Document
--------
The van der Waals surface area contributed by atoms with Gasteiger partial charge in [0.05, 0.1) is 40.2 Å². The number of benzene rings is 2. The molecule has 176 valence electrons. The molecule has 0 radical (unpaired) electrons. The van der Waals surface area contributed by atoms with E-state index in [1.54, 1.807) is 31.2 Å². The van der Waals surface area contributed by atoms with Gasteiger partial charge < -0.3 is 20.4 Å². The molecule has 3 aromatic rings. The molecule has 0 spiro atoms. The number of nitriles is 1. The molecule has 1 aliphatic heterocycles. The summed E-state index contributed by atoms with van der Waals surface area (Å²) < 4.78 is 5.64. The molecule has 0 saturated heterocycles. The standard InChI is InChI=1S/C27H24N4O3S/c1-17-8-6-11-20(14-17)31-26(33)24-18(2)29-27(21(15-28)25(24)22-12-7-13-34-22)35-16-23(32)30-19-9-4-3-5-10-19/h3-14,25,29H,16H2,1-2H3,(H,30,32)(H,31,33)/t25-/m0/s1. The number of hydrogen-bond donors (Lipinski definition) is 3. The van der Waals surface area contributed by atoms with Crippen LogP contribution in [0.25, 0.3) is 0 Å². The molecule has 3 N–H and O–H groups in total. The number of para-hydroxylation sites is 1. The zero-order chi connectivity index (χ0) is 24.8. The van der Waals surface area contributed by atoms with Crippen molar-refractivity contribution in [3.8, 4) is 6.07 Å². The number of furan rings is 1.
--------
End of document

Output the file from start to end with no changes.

The van der Waals surface area contributed by atoms with Gasteiger partial charge in [0.05, 0.1) is 40.2 Å². The number of benzene rings is 2. The molecule has 176 valence electrons. The molecule has 0 radical (unpaired) electrons. The van der Waals surface area contributed by atoms with E-state index in [1.54, 1.807) is 31.2 Å². The van der Waals surface area contributed by atoms with Gasteiger partial charge < -0.3 is 20.4 Å². The molecule has 3 aromatic rings. The molecule has 0 spiro atoms. The number of nitriles is 1. The molecule has 1 aliphatic heterocycles. The summed E-state index contributed by atoms with van der Waals surface area (Å²) < 4.78 is 5.64. The molecule has 0 saturated heterocycles. The standard InChI is InChI=1S/C27H24N4O3S/c1-17-8-6-11-20(14-17)31-26(33)24-18(2)29-27(21(15-28)25(24)22-12-7-13-34-22)35-16-23(32)30-19-9-4-3-5-10-19/h3-14,25,29H,16H2,1-2H3,(H,30,32)(H,31,33)/t25-/m0/s1. The number of hydrogen-bond donors (Lipinski definition) is 3. The van der Waals surface area contributed by atoms with Crippen LogP contribution in [0.25, 0.3) is 0 Å². The molecule has 3 N–H and O–H groups in total. The number of para-hydroxylation sites is 1. The zero-order chi connectivity index (χ0) is 24.8. The van der Waals surface area contributed by atoms with Crippen molar-refractivity contribution in [3.8, 4) is 6.07 Å². The number of furan rings is 1.